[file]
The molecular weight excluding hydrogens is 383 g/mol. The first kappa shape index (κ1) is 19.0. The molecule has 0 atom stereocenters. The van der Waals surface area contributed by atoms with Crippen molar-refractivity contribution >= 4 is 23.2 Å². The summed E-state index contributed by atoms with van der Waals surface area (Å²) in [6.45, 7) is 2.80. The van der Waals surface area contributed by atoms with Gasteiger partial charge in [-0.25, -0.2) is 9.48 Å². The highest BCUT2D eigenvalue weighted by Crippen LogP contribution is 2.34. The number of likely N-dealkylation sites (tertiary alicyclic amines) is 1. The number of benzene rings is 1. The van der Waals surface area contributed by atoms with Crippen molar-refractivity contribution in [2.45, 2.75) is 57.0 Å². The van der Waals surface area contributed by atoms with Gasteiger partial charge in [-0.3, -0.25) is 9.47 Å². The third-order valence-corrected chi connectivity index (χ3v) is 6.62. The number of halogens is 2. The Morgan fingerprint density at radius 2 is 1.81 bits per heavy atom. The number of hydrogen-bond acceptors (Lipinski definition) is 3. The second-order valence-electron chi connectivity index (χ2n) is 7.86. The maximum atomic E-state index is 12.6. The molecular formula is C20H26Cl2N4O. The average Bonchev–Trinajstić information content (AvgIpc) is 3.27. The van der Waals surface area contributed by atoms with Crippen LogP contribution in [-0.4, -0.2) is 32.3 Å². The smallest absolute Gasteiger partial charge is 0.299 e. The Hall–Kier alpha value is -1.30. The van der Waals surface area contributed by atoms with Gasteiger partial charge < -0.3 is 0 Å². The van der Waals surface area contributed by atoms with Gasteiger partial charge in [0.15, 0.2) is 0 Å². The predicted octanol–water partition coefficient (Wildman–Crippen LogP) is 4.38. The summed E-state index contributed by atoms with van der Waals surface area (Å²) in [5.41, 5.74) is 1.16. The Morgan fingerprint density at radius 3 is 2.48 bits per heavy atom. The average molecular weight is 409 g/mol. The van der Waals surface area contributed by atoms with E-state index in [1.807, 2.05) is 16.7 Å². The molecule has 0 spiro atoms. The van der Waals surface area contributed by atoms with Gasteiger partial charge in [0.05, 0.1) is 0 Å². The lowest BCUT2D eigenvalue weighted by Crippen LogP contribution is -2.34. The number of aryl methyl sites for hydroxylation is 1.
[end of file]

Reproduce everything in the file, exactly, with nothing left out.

The molecular weight excluding hydrogens is 383 g/mol. The first kappa shape index (κ1) is 19.0. The molecule has 0 atom stereocenters. The van der Waals surface area contributed by atoms with Crippen molar-refractivity contribution >= 4 is 23.2 Å². The summed E-state index contributed by atoms with van der Waals surface area (Å²) in [6.45, 7) is 2.80. The van der Waals surface area contributed by atoms with Gasteiger partial charge in [-0.25, -0.2) is 9.48 Å². The highest BCUT2D eigenvalue weighted by Crippen LogP contribution is 2.34. The number of likely N-dealkylation sites (tertiary alicyclic amines) is 1. The number of benzene rings is 1. The van der Waals surface area contributed by atoms with Crippen molar-refractivity contribution in [2.45, 2.75) is 57.0 Å². The van der Waals surface area contributed by atoms with Gasteiger partial charge in [-0.3, -0.25) is 9.47 Å². The third-order valence-corrected chi connectivity index (χ3v) is 6.62. The number of halogens is 2. The Morgan fingerprint density at radius 2 is 1.81 bits per heavy atom. The number of hydrogen-bond acceptors (Lipinski definition) is 3. The second-order valence-electron chi connectivity index (χ2n) is 7.86. The maximum atomic E-state index is 12.6. The molecular formula is C20H26Cl2N4O. The average Bonchev–Trinajstić information content (AvgIpc) is 3.27. The van der Waals surface area contributed by atoms with Crippen LogP contribution in [-0.4, -0.2) is 32.3 Å². The smallest absolute Gasteiger partial charge is 0.299 e. The Hall–Kier alpha value is -1.30. The van der Waals surface area contributed by atoms with Gasteiger partial charge < -0.3 is 0 Å². The van der Waals surface area contributed by atoms with Gasteiger partial charge in [0.15, 0.2) is 0 Å². The predicted octanol–water partition coefficient (Wildman–Crippen LogP) is 4.38. The summed E-state index contributed by atoms with van der Waals surface area (Å²) in [5.41, 5.74) is 1.16. The Morgan fingerprint density at radius 3 is 2.48 bits per heavy atom. The average molecular weight is 409 g/mol. The van der Waals surface area contributed by atoms with E-state index in [1.807, 2.05) is 16.7 Å². The molecule has 0 spiro atoms. The van der Waals surface area contributed by atoms with Gasteiger partial charge in [0.05, 0.1) is 0 Å². The lowest BCUT2D eigenvalue weighted by Crippen LogP contribution is -2.34. The number of aryl methyl sites for hydroxylation is 1.